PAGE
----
5 types of food to avoid during avian flu outbreak

Aside from raw poultry and eggs, fried chicken and other popular dishes are also at high risk of transmitting bird flu

A girl eats a school lunch with fried chicken wings, vegetables, seaweed and tofu in Miaoli County,

A girl eats a school lunch with fried chicken wings, vegetables, seaweed and tofu in Miaoli County, (CNA photo)

Taipei (Taiwan News)—The spread of the highly pathogenic H5N6 avian flu in Taiwan has been alarming in the past, but evading consumption of five types of food can significantly lower chances of contacting the deadly disease, says a health expert from The John Tung Foundation (JTF).

Founded by John Tung (董之英) in 1984, the foundation has been a watch dog on serious health issues in Taiwan, including food hygiene, and nutritional balance.

  1. Avoid raw poultry at all costs

The bird flu virus has low heat tolerance, so cooking the poultry thoroughly can greatly reduce risks of ingesting the disease, said Hsu Hui-yu (許惠玉), head of the food nutrition section at JTF.

Regardless of the cooking method used, the poultry has to be thoroughly cooked to the point where uncooked blood is no longer present in the bones, and the meat is no longer bloody, she said.

People should avoid eating poultry dishes that might retain blood in the bones, such as fried chicken, drunken chicken and cold poached chicken (白斬雞).

  1. Raw or undercooked eggs

People that enjoy eggs cooked over easy for breakfast might have to break the habit and switch to scrambled eggs for awhile.

Hsu recommended people temporarily kick the habit of eating raw or undercooked eggs, and ensure eggs are well cooked as avian flu alert levels raise in Taiwan over the week.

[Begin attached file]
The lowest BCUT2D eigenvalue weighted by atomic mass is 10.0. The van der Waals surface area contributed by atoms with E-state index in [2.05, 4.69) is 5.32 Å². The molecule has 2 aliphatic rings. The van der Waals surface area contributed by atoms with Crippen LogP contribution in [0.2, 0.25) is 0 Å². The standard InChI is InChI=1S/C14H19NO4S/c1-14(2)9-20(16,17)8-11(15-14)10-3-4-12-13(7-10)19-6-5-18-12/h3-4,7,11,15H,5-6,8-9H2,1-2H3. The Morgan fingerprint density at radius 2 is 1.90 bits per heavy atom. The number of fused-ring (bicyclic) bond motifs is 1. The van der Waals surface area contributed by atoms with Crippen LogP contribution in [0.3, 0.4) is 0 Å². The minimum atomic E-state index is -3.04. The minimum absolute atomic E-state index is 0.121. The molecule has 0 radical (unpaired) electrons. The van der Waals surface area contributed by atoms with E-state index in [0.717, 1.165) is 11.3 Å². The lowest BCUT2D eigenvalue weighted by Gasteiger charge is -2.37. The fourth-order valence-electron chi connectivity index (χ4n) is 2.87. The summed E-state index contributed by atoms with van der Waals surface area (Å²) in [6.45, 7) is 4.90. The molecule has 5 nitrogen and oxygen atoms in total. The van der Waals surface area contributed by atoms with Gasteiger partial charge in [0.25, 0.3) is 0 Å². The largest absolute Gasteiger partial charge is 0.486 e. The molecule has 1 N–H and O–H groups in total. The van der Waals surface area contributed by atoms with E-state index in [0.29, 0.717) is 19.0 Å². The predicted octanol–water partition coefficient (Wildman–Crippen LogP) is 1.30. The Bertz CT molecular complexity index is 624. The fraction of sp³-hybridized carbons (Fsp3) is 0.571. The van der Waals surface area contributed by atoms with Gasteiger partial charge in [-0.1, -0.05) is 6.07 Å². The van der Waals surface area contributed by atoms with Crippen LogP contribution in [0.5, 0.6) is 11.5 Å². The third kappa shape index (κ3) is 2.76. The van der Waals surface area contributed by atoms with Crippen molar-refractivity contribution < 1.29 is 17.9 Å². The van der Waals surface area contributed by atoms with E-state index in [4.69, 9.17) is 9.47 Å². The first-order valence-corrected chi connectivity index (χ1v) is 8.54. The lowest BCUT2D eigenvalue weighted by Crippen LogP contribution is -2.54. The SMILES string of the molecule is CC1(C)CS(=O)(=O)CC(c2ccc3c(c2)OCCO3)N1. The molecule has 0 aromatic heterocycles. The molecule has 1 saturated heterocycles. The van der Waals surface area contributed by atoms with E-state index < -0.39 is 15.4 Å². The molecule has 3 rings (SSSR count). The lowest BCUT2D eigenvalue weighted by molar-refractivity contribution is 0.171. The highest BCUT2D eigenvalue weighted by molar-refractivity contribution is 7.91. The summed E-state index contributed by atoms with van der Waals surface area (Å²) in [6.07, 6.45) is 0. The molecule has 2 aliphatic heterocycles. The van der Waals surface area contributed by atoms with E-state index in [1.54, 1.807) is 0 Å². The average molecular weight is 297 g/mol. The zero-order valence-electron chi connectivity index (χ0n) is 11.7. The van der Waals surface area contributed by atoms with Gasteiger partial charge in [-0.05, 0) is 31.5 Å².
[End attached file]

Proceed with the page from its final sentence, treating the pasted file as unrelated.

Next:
It is actually easier for the human body to digest and absorb proteins from cooked eggs, said Hsu.

Eggs should be checked for cracks and washed with water before it is added as an ingredient to any dish. Breaking an egg should be handled with care to avoid the yolk or egg white from coming into contact with dirt, she added.

Egg dishes considered unsafe to eat include, eggs cooked over easy, eggs benedict, omelets, poached eggs, soft boiled eggs, and onsen tamago.

Cooked food mixed with raw eggs should also be avoided, such as Spaghetti Carbonara, the Japanese dish (chicken and egg rice bowl) Oyakodon, and Korean rice dish Bibimbap.

  1. Dressings and sauces that use raw eggs

Dressings with raw egg content should be kept away from the salad bowl, such as Thousand Islands, Caesar salad, and even mayonnaise. Foodies will also need to refrain adding raw eggs to shacha sauce, or dipping cooked Sukiyaki meat strips into raw eggs for a better taste.

  1. Certain desserts that contain raw eggs

Surprisingly, some popular desserts with undercooked egg ingredients are at risk of transmitting H5N6 virus, and should not be eaten in the short-term, such as tiramisu, mousses, soufflés, custard, Korean egg pancake, and shaved ice with raw egg on top.

  1. Beverages flavored with raw eggs

Certain Taiwanese beverages like honey egg juice contain raw egg content should not be imbibed, while certain drinks offer raw eggs as an additive option to enrich the flavor, such as soy bean milk, almond tea, and ginger tea. It is advised to stay away from the raw egg option.

Poultry and eggs should be placed in separate plastic bags or independent containers to avoid blood water from the raw meat contaminating other food in the refrigerator, said Hsu.

To further lower risks, the same knives and cutting boards should not be used to process cooked and raw foods, she added.